BNSF locomotive in downtown Atlanta. Also seen on the second picture, are the locomotive, a public transit train (MARTA), and a car on I-20.
Praktica BC1, Praktica MC Pentacon 50/1.8, Ilford HP5 Plus 400. Unedited.
The following picture is the same than the first one, except that it was scanned at 8 Bits instead of 24 Bits. Using Plustek 8200i, I scanned the first picture with the 48->24 Bits color mode and the third one with the 16->8 Bits color mode. I normally tend to chose the first setting because I feel that the 8 Bits mode might be a way to force the scanner to only see a limited range of grey tones. Which of the two settings re-produces the real black and white emulsion from by the film? I’m still exploring this question.
Very nice B&W images. To get three modes of transportation in your second photo is extra nice.
Your first two appears as “fading” B&W, while the third one is like a “fresh” B&W … if that makes sense.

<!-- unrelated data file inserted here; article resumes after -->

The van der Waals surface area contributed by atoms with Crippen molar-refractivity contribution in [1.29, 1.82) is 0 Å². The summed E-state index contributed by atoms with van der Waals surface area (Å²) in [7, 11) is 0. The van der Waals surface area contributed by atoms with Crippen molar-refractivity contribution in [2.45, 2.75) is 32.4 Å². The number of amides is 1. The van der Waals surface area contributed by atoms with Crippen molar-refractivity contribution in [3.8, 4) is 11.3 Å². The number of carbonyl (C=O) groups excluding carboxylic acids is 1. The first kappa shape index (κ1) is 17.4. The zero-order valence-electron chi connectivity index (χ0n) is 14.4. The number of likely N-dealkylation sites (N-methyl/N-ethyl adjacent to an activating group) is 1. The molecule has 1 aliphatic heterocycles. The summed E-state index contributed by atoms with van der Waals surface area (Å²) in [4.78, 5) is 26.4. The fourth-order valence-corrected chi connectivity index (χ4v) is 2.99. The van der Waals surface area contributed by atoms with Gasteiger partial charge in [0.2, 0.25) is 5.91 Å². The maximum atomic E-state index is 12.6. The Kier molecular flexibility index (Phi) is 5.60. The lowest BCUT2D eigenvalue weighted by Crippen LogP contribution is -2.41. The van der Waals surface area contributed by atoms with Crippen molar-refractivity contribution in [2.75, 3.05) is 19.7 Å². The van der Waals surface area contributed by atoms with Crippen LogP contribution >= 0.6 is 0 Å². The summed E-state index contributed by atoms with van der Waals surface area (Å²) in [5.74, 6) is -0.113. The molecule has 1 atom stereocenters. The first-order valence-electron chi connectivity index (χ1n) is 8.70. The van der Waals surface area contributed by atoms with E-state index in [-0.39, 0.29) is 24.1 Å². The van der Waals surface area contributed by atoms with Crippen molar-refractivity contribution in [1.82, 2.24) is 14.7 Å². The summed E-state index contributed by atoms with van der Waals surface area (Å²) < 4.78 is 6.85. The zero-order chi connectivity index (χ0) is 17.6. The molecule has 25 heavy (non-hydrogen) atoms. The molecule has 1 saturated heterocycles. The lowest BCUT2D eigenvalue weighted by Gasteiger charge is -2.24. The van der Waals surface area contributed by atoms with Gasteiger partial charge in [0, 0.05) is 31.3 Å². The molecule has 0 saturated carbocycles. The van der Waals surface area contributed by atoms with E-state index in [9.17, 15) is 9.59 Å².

Thank you David. What you said makes sense. The combination of over-exposure; high contrast; and brown hues gives the first picture an old look. The difference with the third picture is that the first one was scanned in “Color mode”, using a 24 bit dynamic range, while the third one was scanned with the 8 bit “B&W mode”.
Fascinating comments on scanning, which as an old ‘wet print’ guy returning to film I find really problematical. I manage OK on colour film but find B&W a nightmare (an old Dimage multi-scan II for 35mm and a Epson 4990 for larger – both with VueScan).
Your comments inspired me to make another experiment. I opened the image scanned in Color Mode in Photoshop; applied the Image>Adjustments>Black&White correction with default settings; and the results were absolutely identical to what I got when I scanned the image in B&W Mode.
So both the scanner and Photoshop use the same parameters. But now, I am starting to thing that black and white digitization is not just obtained by limiting the dynamic range of colors but also through different degrees of saturation for different colors. Here’s what the default saturation values are in PS:
Red 40%; Yellow 60%; Greens 40%; Cyans 60%; Blues 20%; Magentas 80%.